Sunday, May 04, 2008

The Dreamers

(Part 2 of 2)

By Steven Q. Fletcher ::: continued ::: (6) Comments ::: Read the whole thing

Comments

1

Great analysis of the film, thank you.  I agree with you that there wasn’t a consummated threesome at the end—the female character wanted to commit suicide out of shame of her knowledge that at least one of her parents saw them all together—shame of the appearance of a threesome. 

I think the point is that the two French characters are very immature—their sexuality isn’t mature, committed sexuality but childish games.  The entrance of the American represents the demand that his French friends grow up—all the incest or near incest, etc., is all from a lingering childhood experimentation and it’s time for both of them to get real partners and leave that stuff behind.  The fact that they’re still financially dependent upon their parents adds to this impression, and the fact that they try to maintain an innocent facade for their parents also adds to the impression of their immaturity.

But this is a point at which I disagree with you—I think this is all about the 1968 Revolution, and that Bert. is using these incestous characters to comment upon the revolution: that it is an incestous, immature movement, that it is children rebelling against parents upon whom they are still dependent, that it is unproductive and childish, that the participants need to grow up, and that what’s happening in America is, for Bert., what makes what’s happening in France in 1968 seem so immature.  May not agree with Bert’s view of the 1968 riots in France, but I think that’s what it was and why he made the film with these characters…who in the end participated when the American walked away.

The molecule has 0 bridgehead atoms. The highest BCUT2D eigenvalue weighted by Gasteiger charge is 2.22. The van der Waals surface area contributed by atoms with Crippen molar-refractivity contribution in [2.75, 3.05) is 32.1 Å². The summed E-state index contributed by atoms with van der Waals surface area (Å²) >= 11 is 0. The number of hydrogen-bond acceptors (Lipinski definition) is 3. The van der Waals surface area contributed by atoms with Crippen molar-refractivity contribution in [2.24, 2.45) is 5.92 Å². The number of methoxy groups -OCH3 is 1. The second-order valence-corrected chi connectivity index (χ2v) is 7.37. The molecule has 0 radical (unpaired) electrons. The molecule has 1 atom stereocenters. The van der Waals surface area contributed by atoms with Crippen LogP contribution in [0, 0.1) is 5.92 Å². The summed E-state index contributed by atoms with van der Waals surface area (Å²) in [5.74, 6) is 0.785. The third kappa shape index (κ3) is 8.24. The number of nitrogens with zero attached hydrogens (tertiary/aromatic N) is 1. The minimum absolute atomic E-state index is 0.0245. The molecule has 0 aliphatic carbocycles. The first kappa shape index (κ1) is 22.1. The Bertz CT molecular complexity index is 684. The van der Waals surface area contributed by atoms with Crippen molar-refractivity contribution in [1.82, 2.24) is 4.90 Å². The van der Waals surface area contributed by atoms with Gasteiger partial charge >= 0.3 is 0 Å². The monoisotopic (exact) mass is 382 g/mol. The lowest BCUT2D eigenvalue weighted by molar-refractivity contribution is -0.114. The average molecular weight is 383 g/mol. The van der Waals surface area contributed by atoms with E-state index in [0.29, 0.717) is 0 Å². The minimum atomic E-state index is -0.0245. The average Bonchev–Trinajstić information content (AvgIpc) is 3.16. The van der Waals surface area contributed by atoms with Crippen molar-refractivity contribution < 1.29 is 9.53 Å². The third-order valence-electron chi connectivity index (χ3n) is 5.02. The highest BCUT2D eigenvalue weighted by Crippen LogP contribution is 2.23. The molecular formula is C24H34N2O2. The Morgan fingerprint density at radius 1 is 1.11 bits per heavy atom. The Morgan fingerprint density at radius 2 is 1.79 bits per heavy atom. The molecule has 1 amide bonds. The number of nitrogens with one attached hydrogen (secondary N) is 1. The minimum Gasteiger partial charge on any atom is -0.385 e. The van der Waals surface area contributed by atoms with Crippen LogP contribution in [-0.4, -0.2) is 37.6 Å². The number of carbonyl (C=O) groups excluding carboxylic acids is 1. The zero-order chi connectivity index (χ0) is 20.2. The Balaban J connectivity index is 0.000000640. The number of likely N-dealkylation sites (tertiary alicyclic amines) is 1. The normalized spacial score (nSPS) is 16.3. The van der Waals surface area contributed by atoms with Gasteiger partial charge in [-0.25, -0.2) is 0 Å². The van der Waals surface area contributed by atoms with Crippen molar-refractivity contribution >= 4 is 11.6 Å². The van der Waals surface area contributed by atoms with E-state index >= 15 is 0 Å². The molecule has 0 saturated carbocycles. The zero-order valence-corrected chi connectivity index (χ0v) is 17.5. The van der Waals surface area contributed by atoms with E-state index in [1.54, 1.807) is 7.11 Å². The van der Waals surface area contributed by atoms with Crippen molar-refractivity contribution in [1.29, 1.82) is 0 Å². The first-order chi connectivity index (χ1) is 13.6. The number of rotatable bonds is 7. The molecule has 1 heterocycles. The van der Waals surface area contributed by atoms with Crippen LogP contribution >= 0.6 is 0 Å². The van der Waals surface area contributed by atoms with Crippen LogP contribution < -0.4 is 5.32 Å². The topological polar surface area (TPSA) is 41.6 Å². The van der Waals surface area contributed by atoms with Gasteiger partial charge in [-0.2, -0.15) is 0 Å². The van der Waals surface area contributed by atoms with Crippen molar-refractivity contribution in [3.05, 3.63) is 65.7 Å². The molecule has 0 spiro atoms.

Posted by .(JavaScript must be enabled to view this email address) on 09 Jun 08 at 01:03 AM
2

I found the critique very helpful, especially the annotation of texts and context.  Still, a failure to discuss the psychological dimension, the infernal and incestual menage a trois, frustrated what might have been an excellent assessment.  The cinema as a catechism for coming into self-awareness might be the greater theme, but this in conflict with the youths’ resistance to the possibility that their dream will be spoiled—and their pubescent escape into the inner sanctum—all of this points to the difficulty of transitioning to full adulthood.

Posted by .(JavaScript must be enabled to view this email address) on 09 Jan 09 at 02:38 PM
3

Wow, excellent analysis.

Posted by .(JavaScript must be enabled to view this email address) on 30 Mar 09 at 01:05 AM
4

I can’t imagine why you managed to spend the time to write 2 pages of analysis of what was a garbage movie about garbage people by a garbage director. This was a movie that clearly reached it’s peak at the “the end” graphic…..........

Posted by .(JavaScript must be enabled to view this email address) on 02 Feb 10 at 10:50 PM
5

Because it’s not a garbage movie?

Posted by .(JavaScript must be enabled to view this email address) on 02 Feb 10 at 10:54 PM
6

I thought the analysis absolutely brilliant. The level of detail in the analysis is phenomenal!

The movie reminded me a lot of American Beauty, mainly because of the atmosphere that always makes you feel “This is going to end badly”. There, too, the attempt to break out of societal confinement is eventually punished.

Posted by Marc Chehab on 14 Mar 11 at 01:01 AM

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